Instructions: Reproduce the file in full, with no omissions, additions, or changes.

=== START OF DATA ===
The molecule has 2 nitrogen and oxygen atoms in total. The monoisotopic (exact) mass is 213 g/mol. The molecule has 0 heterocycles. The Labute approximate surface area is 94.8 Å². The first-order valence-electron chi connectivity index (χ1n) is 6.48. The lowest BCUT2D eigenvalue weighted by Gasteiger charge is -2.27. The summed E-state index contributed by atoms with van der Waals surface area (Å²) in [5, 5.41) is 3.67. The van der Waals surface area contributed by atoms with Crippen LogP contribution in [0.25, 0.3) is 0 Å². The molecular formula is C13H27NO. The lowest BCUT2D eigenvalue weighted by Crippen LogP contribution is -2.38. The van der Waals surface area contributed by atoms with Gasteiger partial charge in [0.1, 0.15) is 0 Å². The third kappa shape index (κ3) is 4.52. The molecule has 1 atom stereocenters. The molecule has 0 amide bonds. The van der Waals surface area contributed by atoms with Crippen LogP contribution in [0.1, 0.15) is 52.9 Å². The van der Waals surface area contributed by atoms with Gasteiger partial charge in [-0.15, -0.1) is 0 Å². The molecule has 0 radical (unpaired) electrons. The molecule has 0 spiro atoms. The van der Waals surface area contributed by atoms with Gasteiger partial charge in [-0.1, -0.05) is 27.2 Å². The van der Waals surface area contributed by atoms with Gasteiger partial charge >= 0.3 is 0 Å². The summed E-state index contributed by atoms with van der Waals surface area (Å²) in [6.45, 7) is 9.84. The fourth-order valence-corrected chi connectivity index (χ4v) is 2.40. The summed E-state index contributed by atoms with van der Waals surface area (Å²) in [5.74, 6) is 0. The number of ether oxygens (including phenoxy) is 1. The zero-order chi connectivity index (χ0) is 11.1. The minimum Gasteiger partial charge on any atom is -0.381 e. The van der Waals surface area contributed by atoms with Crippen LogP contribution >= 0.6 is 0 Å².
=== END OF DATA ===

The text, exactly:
The molecule has 2 nitrogen and oxygen atoms in total. The monoisotopic (exact) mass is 213 g/mol. The molecule has 0 heterocycles. The Labute approximate surface area is 94.8 Å². The first-order valence-electron chi connectivity index (χ1n) is 6.48. The lowest BCUT2D eigenvalue weighted by Gasteiger charge is -2.27. The summed E-state index contributed by atoms with van der Waals surface area (Å²) in [5, 5.41) is 3.67. The van der Waals surface area contributed by atoms with Crippen LogP contribution in [0.25, 0.3) is 0 Å². The molecular formula is C13H27NO. The lowest BCUT2D eigenvalue weighted by Crippen LogP contribution is -2.38. The van der Waals surface area contributed by atoms with Gasteiger partial charge in [0.1, 0.15) is 0 Å². The third kappa shape index (κ3) is 4.52. The molecule has 1 atom stereocenters. The molecule has 0 amide bonds. The van der Waals surface area contributed by atoms with Crippen LogP contribution in [0.1, 0.15) is 52.9 Å². The van der Waals surface area contributed by atoms with Gasteiger partial charge in [-0.15, -0.1) is 0 Å². The molecule has 0 radical (unpaired) electrons. The molecule has 0 spiro atoms. The van der Waals surface area contributed by atoms with Gasteiger partial charge in [-0.1, -0.05) is 27.2 Å². The van der Waals surface area contributed by atoms with Gasteiger partial charge >= 0.3 is 0 Å². The summed E-state index contributed by atoms with van der Waals surface area (Å²) in [6.45, 7) is 9.84. The fourth-order valence-corrected chi connectivity index (χ4v) is 2.40. The summed E-state index contributed by atoms with van der Waals surface area (Å²) in [5.74, 6) is 0. The number of ether oxygens (including phenoxy) is 1. The zero-order chi connectivity index (χ0) is 11.1. The minimum Gasteiger partial charge on any atom is -0.381 e. The van der Waals surface area contributed by atoms with Crippen LogP contribution >= 0.6 is 0 Å².